August 4th, 2005 09:55 PM
Best Way to Wipe a HDD
So, it's pretty well established that it's almost impossible to permanently, irreversibly erase data from a hard drive, but I do understand that it can be made ridiculously, unimaginably hard to recover.
So what do you think is the best way to do it? Is a clean reformat enough? What programs do you prefer to go a step further than that? I've heard of programs that basically "insert blanks" (as I'm told) to clean a HDD well.
Reason I'm asking is we're getting ready to donate an old computer to a charitable organization out there that just got flooded (lost ALL of their computers). Since where I work is a financial company, however, making sure HDDs that we get rid of are totally clean is a BIG issue.
So what do you suggest?
August 4th, 2005 10:07 PM
I recommend writing random bits to the entire drive more than once as a simple way to make data very hard to recover. Check out DBAN (Darik's Boot and Nuke) for your wiping needs. I think it will fit the bill nicely.
Of the five different wipe methods it offers, it has at least one that meets the American DoD 5220-22.M Standard Wipe requirements. (Features.)
"Personality is only ripe when a man has made the truth his own."
-- Søren Kierkegaard
August 5th, 2005 01:14 AM
Do you need to re-use the HDD's ?
Are they going out of your 'sphere of influence' [sold / given away]
There are a variety of commercially available apps that will do the job to remove data beyond recovery [economical recovery that is]
If you are just trashing them, then de-gaussing will obliterate the data AND destroy the platters [no more magnetic data on a platter that can no longer be magnetically changed]
if selling / giving away :
remove and trash those HDD's from sensitive machines,[servers ?] replace for your client [assuming client to be unable to supply their own HDD]
run clean-up apps on the rest .............
55 - I'm fiftyfeckinfive and STILL no wiser,
Beware of Geeks bearing GIF's
come and waste the day :P at The Taz Zone
August 5th, 2005 04:37 AM
DoD 5220-22.M is not good enough for top-secret data destruction. Those platters are electronically, chemically and physically "destroyed”. Then the pile of sh!t is hauled off by a truck to a undisclosed location. At least that's what I saw on the history channel about the pentagon, where they incinerate all of their paper trash on site. Where cost is king and where the data is worth that amount to have destroyed.
If you’re that concerned and have the time, hook them up to a faster CPU and do more than 3 passes. But I wouldn't do one just from an app through the OS. Booting is my preferred method.
It cost money to really recover hardcore.
August 5th, 2005 12:33 PM
The best way to destroy the data on that harddisk would of course be by using a sledgehammer to smash it into pieces and then burn whatever remains just to make sure...
But okay, you want someone else to be able to use this harddisk so destruction of the disk is not an option... So you should start with a low-level format of the harddisk. Then, as has been suggested, use some tool that will write random characters over every part of the harddisk. I think that Symantec has a tool called WipeDisk that could do this. Once it wiped the disk, just low-level format the disk again, with a second WipeDisk action.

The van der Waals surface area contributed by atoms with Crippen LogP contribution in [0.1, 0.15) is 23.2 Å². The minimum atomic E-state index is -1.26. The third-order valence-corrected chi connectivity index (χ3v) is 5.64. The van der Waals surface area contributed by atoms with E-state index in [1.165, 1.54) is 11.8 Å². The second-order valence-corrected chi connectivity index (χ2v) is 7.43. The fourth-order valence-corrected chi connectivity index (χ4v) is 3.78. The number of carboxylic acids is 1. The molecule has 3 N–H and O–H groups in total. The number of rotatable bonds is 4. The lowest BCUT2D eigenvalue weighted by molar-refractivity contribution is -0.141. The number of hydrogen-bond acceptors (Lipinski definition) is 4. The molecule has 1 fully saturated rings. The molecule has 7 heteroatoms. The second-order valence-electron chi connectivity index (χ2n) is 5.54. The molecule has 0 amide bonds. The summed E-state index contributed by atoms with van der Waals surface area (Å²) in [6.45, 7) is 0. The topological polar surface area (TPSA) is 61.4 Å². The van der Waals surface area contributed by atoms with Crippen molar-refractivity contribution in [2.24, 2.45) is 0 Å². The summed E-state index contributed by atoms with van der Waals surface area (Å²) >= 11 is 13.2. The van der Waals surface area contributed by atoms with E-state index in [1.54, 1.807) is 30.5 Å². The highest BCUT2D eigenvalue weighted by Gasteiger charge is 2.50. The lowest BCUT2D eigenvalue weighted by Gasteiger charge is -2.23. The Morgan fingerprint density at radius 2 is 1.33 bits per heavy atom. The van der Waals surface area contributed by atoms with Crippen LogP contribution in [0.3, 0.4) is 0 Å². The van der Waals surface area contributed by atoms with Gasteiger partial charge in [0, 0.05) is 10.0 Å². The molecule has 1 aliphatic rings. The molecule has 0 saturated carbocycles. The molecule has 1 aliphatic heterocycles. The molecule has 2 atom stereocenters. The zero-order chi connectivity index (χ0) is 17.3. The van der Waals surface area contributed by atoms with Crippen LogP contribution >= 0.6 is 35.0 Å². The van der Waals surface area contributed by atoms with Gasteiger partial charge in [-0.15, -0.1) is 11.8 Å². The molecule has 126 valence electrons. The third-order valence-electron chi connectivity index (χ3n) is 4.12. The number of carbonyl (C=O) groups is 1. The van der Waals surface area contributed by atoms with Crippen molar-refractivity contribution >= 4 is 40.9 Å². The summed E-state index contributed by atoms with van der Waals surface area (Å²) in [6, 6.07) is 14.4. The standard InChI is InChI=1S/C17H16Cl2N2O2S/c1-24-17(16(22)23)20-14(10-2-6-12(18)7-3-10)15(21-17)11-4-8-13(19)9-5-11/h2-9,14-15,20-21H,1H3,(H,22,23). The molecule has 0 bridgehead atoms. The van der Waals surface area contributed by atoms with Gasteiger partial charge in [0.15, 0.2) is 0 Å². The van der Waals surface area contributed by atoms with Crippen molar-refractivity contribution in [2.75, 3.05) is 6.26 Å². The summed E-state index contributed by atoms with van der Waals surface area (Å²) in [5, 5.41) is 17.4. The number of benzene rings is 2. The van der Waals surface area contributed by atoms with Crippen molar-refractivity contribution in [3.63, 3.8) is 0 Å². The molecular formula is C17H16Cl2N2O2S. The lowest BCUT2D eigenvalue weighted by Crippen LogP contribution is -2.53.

The next step is a simple one. Install Windows (or Linux) back on it. If you give that PC away, you'd probably want the recipient to have some operating system running on it too.
The drawback, however, is that people with advanced tools might still be able to read some of the data that you stored on those harddisks. They will need very advanced equipment for that, though.
Another drawback is of course that wiping a big harddisk in a secure way is very time-consuming. A harddisk of 60 GB could take half a day or even more before it's completely wiped.
About that Symantec WipeDisk... I think that in their most advanced cleaning setup, they are NOT writing zero's to the disk but it writes some kind of pattern on it, and repeats writing different patterns to the same area a few times. It is pretty secure, yet still not as sure as the sledgehammer technique...
August 5th, 2005 01:05 PM
Burn several holes through the case. No one can retrieve the data. Period!
August 5th, 2005 01:38 PM
Lol guys, I think DBAN, mentioned earlier, will be just fine in this case. No one's gonna take an electron microscope to these HDD's.
It is better to die on your feet than to live on your knees.
August 5th, 2005 02:21 PM
I once got a shitty laptop from a former employer......that was fun......had alot of "Your eyes only". /me goes back to lurking in the dark.
With all the subtlety of an artillery barrage / Follow blindly, for the true path is sketchy at best. .:Bring OS X to x86!
Og ingen kan minnast dei linne drag i dronningas andlet den fagre dag Då landet her kvilte i heilag fred og alle hadde kjærleik å elske med.
August 5th, 2005 02:39 PM
I think it primarily depends on what you intend to do with it..Ppl who want to go to such extremes to get the data no matter what must really have a good reason for doing that..T he mafia for example comes to mind..lol
Practise what you preach.
August 6th, 2005 07:47 AM
I'v said it before and I'll say it again, throw the thing in a river